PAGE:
EXCESSIVE bureaucracy concerning the legal status of foreigners who have relocated to Slovakia or the Czech Republic is often caused by prejudice, Pavel Čižinský, a Czech lawyer with the Advisory Service for Citizenship, Citizens’ and Human Rights NGO said in a discussion during the [fjúžn] festival. The discussion was called “And What Have You Done for Foreigners Today?”.
Čižinský along with other panel members Zuzana Bargerová from the Human Rights League, Lucia Kureková of the Slovak Governance Institute and Milan Tvorík, former chief of the Office of the Border and Alien Police, focused on Slovak legislation and prejudices related to migrants as well as bureaucratic burden migrants face here.
“It is confirmed that many times when they [foreigners] get a scholarship from the Slovak government they need one of the three months they are allotted to stay to take care of their documentation,” Kureková said, adding that sometimes they have to travel back to their homeland to get all the necessary documents.
Kureková said she has participated in several projects investigating options for highly qualified immigrants or students to come to Slovakia as well as the bureaucracy they face here.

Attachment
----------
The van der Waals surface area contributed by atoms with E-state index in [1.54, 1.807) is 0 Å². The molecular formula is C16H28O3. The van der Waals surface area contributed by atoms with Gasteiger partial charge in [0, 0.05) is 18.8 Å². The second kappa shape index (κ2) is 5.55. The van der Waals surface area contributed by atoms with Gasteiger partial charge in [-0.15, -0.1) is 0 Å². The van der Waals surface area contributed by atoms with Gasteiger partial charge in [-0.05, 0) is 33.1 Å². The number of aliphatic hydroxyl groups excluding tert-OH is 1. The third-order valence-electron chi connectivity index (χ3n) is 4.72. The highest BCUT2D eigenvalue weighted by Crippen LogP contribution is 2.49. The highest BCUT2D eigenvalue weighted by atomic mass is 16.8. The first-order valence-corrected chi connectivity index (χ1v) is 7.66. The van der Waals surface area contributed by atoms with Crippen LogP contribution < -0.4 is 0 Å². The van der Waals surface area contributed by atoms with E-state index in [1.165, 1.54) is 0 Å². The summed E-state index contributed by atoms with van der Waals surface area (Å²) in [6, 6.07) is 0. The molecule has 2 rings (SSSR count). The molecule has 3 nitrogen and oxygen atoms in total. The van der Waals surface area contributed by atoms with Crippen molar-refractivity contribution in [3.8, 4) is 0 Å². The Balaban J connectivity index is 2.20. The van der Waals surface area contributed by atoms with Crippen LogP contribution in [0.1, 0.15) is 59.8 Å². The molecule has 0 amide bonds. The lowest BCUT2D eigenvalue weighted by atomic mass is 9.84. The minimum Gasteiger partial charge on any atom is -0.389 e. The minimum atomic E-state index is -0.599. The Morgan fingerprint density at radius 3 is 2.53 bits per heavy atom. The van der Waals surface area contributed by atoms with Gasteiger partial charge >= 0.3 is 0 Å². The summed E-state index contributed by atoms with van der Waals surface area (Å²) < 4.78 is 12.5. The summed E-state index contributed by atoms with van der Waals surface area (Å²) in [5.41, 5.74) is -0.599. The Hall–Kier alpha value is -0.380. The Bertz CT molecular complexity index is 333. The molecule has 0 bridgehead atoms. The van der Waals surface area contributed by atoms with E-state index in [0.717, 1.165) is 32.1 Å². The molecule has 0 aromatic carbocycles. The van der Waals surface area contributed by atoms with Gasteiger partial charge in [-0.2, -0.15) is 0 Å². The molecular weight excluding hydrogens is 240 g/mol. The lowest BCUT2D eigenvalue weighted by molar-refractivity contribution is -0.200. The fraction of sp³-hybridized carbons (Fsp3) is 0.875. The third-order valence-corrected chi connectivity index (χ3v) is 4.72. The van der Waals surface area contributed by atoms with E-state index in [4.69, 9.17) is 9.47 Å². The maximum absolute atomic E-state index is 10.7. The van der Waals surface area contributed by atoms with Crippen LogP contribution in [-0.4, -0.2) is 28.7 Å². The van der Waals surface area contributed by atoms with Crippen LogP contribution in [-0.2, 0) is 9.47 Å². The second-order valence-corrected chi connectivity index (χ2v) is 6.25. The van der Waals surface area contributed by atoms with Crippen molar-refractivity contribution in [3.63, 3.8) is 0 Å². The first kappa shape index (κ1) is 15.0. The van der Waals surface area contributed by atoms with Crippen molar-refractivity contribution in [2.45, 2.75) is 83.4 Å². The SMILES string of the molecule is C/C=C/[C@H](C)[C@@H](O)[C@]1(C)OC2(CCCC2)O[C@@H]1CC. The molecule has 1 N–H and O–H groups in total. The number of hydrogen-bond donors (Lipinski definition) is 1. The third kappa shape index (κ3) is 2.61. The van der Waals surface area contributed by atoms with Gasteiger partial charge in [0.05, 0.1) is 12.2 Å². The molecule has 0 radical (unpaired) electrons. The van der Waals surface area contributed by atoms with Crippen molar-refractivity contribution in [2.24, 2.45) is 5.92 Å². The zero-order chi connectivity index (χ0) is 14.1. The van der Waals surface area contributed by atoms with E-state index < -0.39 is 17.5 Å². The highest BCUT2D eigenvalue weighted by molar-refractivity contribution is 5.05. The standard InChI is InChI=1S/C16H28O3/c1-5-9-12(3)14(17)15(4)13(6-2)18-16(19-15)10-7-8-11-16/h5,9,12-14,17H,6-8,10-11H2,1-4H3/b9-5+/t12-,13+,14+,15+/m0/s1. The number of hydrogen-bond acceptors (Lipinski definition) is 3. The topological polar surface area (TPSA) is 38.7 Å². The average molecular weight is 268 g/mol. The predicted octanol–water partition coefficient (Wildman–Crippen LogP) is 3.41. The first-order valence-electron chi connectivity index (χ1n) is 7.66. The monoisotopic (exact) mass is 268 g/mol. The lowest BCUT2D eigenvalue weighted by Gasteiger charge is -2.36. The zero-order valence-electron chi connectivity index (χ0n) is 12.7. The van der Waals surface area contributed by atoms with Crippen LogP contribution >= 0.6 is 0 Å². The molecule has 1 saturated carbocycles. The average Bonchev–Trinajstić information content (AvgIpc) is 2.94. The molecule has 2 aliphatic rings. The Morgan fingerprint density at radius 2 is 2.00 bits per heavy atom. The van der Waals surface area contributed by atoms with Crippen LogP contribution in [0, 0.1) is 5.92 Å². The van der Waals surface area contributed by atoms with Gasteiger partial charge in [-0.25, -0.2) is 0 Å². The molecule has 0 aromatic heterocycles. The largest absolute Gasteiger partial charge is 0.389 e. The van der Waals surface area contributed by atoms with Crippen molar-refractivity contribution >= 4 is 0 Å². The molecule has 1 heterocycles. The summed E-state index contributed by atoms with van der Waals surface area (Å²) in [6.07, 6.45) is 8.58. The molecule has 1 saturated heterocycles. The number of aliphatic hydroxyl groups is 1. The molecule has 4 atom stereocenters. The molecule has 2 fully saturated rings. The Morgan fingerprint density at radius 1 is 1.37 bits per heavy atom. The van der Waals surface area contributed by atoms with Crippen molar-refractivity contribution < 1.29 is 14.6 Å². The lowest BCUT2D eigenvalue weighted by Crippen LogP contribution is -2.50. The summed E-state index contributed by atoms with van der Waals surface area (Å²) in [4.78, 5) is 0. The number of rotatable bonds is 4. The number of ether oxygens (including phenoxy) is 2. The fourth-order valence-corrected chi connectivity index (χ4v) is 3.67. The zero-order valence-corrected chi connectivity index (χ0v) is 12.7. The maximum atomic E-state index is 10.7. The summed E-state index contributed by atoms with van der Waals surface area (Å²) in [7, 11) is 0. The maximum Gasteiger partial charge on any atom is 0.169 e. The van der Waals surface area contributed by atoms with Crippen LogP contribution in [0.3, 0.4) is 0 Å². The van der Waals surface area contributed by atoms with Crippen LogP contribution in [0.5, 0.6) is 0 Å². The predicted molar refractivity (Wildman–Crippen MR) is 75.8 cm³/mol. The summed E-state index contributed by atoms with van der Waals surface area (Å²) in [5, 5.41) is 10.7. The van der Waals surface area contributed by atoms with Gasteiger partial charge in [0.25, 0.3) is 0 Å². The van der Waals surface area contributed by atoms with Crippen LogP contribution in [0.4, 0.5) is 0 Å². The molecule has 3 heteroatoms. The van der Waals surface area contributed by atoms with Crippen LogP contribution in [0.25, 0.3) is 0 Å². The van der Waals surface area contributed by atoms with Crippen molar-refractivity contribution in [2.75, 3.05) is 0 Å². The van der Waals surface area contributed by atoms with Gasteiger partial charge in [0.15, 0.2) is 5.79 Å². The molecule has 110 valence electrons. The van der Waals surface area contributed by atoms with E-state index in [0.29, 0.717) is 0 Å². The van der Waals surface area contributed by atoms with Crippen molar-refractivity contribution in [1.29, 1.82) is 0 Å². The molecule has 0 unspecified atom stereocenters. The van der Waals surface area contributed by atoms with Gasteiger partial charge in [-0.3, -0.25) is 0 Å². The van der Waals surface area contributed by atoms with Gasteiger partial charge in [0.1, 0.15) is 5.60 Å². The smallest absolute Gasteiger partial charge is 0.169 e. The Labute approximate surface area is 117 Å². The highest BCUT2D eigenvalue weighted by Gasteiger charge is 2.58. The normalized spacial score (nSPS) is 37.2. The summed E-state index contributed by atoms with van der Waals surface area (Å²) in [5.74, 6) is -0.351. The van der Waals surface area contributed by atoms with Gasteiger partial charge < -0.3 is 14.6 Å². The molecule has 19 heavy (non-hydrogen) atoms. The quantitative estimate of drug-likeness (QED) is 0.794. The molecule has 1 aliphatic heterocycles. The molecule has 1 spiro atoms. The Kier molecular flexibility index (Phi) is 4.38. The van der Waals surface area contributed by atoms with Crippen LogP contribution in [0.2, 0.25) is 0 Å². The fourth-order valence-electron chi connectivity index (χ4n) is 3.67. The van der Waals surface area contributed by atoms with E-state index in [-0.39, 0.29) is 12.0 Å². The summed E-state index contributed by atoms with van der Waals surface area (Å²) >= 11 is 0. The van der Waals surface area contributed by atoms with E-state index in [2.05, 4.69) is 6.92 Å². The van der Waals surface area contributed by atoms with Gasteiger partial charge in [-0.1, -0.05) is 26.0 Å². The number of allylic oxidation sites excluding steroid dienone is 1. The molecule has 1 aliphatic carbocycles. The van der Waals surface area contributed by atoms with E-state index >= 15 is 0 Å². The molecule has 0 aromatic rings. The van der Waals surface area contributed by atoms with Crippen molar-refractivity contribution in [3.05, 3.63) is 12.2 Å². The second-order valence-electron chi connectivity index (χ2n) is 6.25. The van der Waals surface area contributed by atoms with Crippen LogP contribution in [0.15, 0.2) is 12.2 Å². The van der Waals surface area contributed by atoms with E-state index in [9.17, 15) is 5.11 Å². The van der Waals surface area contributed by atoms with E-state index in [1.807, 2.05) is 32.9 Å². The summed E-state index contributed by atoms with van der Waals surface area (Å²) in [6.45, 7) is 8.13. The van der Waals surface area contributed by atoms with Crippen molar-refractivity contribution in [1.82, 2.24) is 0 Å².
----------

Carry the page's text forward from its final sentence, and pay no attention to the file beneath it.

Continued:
The phenomenon of prejudice resonated strongly during another [fjúžn] debate called “Islam and Democracy” with former diplomat and novelist Emíre Khidayer, Slovak political scientist Jozef Lenč and Slovak Afghani Azim Farhadi as hosts.
The discussion opened up important questions about differences between the cultures as well as the role of religious prejudice in their dealings.
“I do not agree with the opinion, that religion is dangerous,” Lenč said adding that it is not religion which serves as a reason to hate, “but people always find a reason to do so”.
Farhadi pointed out that the Slovak media contributes to misconceptions about Muslims as it sometimes depicts all Islam through the negative actions of a few Muslims.
This page was prepared by Tímea Becková, Roman Cuprik, Michaela Džomeková, Miroslava Germanová, Kristína Hamárová, Karolína Kučerová, Radka Minarechová, Martina Raábová, Lenka Sabová, Natália Semianová and Carmen Virágová. The authors are all participating in the Reporting Diversity programme, which is aimed at training young journalists to report on diversity and minorities within Slovak society. The programme is prepared by The Slovak Spectator in cooperation with Comenius University's School of Journalism and is supported by the US Embassy in Bratislava.
27. May 2013 at 0:00